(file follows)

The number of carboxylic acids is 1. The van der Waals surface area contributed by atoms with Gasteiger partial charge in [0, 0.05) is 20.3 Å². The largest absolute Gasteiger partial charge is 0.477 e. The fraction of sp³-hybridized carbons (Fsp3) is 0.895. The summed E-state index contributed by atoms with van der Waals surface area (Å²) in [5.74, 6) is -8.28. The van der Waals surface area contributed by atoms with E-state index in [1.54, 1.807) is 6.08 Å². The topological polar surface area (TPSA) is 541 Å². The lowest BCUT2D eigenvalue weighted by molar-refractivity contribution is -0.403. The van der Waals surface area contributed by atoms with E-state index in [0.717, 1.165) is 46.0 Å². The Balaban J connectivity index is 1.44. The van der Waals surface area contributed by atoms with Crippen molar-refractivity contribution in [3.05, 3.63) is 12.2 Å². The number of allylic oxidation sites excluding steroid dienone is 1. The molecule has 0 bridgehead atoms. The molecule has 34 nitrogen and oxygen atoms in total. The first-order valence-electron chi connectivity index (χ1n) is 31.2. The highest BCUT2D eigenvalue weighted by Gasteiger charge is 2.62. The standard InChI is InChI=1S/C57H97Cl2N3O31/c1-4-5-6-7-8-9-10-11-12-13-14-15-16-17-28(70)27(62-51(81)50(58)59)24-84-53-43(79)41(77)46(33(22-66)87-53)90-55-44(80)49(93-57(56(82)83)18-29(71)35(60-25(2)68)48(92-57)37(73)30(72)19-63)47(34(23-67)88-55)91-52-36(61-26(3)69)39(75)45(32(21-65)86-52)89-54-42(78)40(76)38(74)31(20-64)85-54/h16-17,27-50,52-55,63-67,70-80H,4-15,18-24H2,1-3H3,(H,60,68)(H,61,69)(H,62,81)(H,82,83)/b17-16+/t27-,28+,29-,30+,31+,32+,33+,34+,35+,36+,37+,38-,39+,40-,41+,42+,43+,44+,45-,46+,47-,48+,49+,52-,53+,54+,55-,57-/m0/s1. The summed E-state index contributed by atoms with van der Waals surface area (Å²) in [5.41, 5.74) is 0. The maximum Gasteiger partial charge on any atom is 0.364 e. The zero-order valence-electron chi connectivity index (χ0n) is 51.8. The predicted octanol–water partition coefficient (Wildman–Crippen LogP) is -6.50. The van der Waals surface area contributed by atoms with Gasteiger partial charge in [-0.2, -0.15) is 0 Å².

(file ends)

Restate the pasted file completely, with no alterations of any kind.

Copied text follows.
The number of carboxylic acids is 1. The van der Waals surface area contributed by atoms with Gasteiger partial charge in [0, 0.05) is 20.3 Å². The largest absolute Gasteiger partial charge is 0.477 e. The fraction of sp³-hybridized carbons (Fsp3) is 0.895. The summed E-state index contributed by atoms with van der Waals surface area (Å²) in [5.74, 6) is -8.28. The van der Waals surface area contributed by atoms with E-state index in [1.54, 1.807) is 6.08 Å². The topological polar surface area (TPSA) is 541 Å². The lowest BCUT2D eigenvalue weighted by molar-refractivity contribution is -0.403. The van der Waals surface area contributed by atoms with E-state index in [0.717, 1.165) is 46.0 Å². The Balaban J connectivity index is 1.44. The van der Waals surface area contributed by atoms with Crippen molar-refractivity contribution in [3.05, 3.63) is 12.2 Å². The number of allylic oxidation sites excluding steroid dienone is 1. The molecule has 0 bridgehead atoms. The molecule has 34 nitrogen and oxygen atoms in total. The first-order valence-electron chi connectivity index (χ1n) is 31.2. The highest BCUT2D eigenvalue weighted by Gasteiger charge is 2.62. The standard InChI is InChI=1S/C57H97Cl2N3O31/c1-4-5-6-7-8-9-10-11-12-13-14-15-16-17-28(70)27(62-51(81)50(58)59)24-84-53-43(79)41(77)46(33(22-66)87-53)90-55-44(80)49(93-57(56(82)83)18-29(71)35(60-25(2)68)48(92-57)37(73)30(72)19-63)47(34(23-67)88-55)91-52-36(61-26(3)69)39(75)45(32(21-65)86-52)89-54-42(78)40(76)38(74)31(20-64)85-54/h16-17,27-50,52-55,63-67,70-80H,4-15,18-24H2,1-3H3,(H,60,68)(H,61,69)(H,62,81)(H,82,83)/b17-16+/t27-,28+,29-,30+,31+,32+,33+,34+,35+,36+,37+,38-,39+,40-,41+,42+,43+,44+,45-,46+,47-,48+,49+,52-,53+,54+,55-,57-/m0/s1. The summed E-state index contributed by atoms with van der Waals surface area (Å²) in [5.41, 5.74) is 0. The maximum Gasteiger partial charge on any atom is 0.364 e. The zero-order valence-electron chi connectivity index (χ0n) is 51.8. The predicted octanol–water partition coefficient (Wildman–Crippen LogP) is -6.50. The van der Waals surface area contributed by atoms with Gasteiger partial charge in [-0.2, -0.15) is 0 Å².